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Monday, February 16, 2015

The Business of Politics

Today (Monday) being Presidents Day, I decided to look up the latest poll information on how Americans ranked our “best presidents.” At the website they give such a list ranked strictly by people casting votes on the web.

May I have the envelope please? The top ten, starting with the most popular goes like this:
Abraham Lincoln, George Washington, Thomas Jefferson, Theodore Roosevelt, Franklin Roosevelt, Dwight Eisenhower, John Kennedy, Ronald Reagan, James Madison, and Harry Truman.

Other notables in the middle of the pack include:

#12 Bill Clinton
#15 George H.W. Bush
#18 Barack Obama
#22 George W. Bush
#28 Richard Nixon
#29 Jimmy Carter

Bottom feeder presidents were Millard Fillmore, Franklin Pierce, Andrew Johnson, James Buchanan, and Woodrow Wilson.

According to a Quinnipiac University poll released last summer, a plurality of voters think Barack Obama is the worst president since World War II. Obama’s predecessor, former President George W. Bush, came in at second-worst with 28 percent, and Richard Nixon was in third place with 13 percent of the vote.

Thirty-five percent of voters said Ronald Reagan was the best president since World War II, receiving nearly twice as many votes as any other former president. (

As we all know, presidents and their popularity can shift wildly. One of the most recent examples was the G.W. Bush polls around 9/11 versus the numbers at the end of his second term. Clearly a matter of, “what have you done for me lately?”

There are countless intersections between business and politics. Much has been written on the “marketing” of a candidate. Similar to developing a product or service to a point where it is desirable for the consumer, so it is with creating a political agenda that generates sufficient votes.

In the business world, talent supposedly rises to the top. But untried and undeveloped talent can lead to huge problems for a company. A lack of true leadership skills can be fatal to a firm.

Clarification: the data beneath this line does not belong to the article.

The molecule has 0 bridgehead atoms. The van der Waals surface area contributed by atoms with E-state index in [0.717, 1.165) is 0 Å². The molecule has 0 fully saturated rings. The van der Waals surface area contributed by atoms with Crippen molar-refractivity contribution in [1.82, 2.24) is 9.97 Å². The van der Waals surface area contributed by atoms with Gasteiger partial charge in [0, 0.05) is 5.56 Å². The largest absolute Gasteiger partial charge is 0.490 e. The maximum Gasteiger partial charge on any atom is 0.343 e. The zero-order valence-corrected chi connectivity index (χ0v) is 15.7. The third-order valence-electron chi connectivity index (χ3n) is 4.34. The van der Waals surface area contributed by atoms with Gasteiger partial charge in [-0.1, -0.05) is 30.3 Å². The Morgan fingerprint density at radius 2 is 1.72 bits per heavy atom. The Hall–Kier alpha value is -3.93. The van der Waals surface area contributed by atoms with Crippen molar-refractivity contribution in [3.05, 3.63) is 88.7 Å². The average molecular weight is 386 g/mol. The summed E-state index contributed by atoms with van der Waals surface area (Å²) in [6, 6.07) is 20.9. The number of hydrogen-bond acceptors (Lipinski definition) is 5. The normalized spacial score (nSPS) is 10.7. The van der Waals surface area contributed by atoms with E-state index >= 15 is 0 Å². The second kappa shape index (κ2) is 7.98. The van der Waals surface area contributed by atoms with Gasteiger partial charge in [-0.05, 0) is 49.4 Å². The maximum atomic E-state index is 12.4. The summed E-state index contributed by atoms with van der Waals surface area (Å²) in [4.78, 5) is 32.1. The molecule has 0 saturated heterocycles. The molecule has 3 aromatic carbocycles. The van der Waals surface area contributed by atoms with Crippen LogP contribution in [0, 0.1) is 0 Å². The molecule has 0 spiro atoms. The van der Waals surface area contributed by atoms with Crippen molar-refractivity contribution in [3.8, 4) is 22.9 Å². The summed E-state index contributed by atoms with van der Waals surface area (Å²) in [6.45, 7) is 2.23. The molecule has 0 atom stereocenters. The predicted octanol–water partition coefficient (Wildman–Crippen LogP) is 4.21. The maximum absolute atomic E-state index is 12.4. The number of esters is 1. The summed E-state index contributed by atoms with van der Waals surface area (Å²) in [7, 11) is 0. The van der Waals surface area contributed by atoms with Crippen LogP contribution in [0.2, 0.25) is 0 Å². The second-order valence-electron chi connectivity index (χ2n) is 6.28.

Untried and undeveloped political candidates can wreak havoc as well. Looking good and gaining popularity cannot replace leadership. Simply put, it can only take you so far.

The main point of this blog is to examine a business related topic and apply a spiritual connection. Guiding America’s future is big business. Our current president had an unusually untested path to the top. Community organizer, turned State Senator, turned U.S. Senator, turned U.S. President.

Few have had such a road that did not require demonstrated leadership experience. As a nation, we assumed great risk in placing such a heavy and demanding mantle on one without a background of proven toughness for the role. Perhaps some of the public concern in polls stems from that.

Interestingly, the Bible has plenty of examples from Israel’s history of inexperienced, and sometimes very young, men becoming king. Many of them failed the test of loyalty to God and His principles. During those times for Israel, things did not end well.

The world is much more complex today. We don’t elect 12-year-olds to to the office of President. We don’t make them kings. We’ve got more players on the world stage. The ability to make wise decisions with tested leaders is critical in our nation today. We need more than “great communicators.” We need leaders who soak themselves in biblical truth for guidance.

Proverbs 16:7 states, “When a man's ways please the Lord, he makes even his enemies to be at peace with him.” (ESV) Psalm 72 is sometimes titled, “The Reign of a Righteous King.” The passage closes in this way: “May he judge Your people with righteousness and Your afflicted with justice.” (NASB)

God help the one who leads from the Oval Office. And may God help us discern the person best who kneels before the True King for wisdom.

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Catch “Let’s Talk with Mark Elfstrand" weekday afternoons from 4-6pm on AM 1160 Hope for Your Life. To listen to the live broadcast or a podcast of previous shows click here.

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